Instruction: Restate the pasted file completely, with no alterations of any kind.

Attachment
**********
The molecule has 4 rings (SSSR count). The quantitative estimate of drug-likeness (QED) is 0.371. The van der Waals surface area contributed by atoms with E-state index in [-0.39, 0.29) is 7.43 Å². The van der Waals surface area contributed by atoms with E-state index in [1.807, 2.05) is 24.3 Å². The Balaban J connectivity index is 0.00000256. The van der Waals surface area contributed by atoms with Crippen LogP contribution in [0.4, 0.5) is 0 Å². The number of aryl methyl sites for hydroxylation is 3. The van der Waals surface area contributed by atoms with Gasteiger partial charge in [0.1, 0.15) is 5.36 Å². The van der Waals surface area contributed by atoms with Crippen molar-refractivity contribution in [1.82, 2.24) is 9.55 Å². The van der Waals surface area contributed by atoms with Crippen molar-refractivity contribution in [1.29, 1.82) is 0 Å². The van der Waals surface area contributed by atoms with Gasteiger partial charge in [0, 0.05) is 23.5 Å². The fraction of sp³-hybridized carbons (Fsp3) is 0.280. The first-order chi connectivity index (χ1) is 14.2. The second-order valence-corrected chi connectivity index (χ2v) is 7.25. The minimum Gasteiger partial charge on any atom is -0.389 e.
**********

The molecule has 4 rings (SSSR count). The quantitative estimate of drug-likeness (QED) is 0.371. The van der Waals surface area contributed by atoms with E-state index in [-0.39, 0.29) is 7.43 Å². The van der Waals surface area contributed by atoms with E-state index in [1.807, 2.05) is 24.3 Å². The Balaban J connectivity index is 0.00000256. The van der Waals surface area contributed by atoms with Crippen LogP contribution in [0.4, 0.5) is 0 Å². The number of aryl methyl sites for hydroxylation is 3. The van der Waals surface area contributed by atoms with Gasteiger partial charge in [0.1, 0.15) is 5.36 Å². The van der Waals surface area contributed by atoms with Crippen molar-refractivity contribution in [1.82, 2.24) is 9.55 Å². The van der Waals surface area contributed by atoms with Crippen molar-refractivity contribution in [1.29, 1.82) is 0 Å². The van der Waals surface area contributed by atoms with Gasteiger partial charge in [0, 0.05) is 23.5 Å². The fraction of sp³-hybridized carbons (Fsp3) is 0.280. The first-order chi connectivity index (χ1) is 14.2. The second-order valence-corrected chi connectivity index (χ2v) is 7.25. The minimum Gasteiger partial charge on any atom is -0.389 e.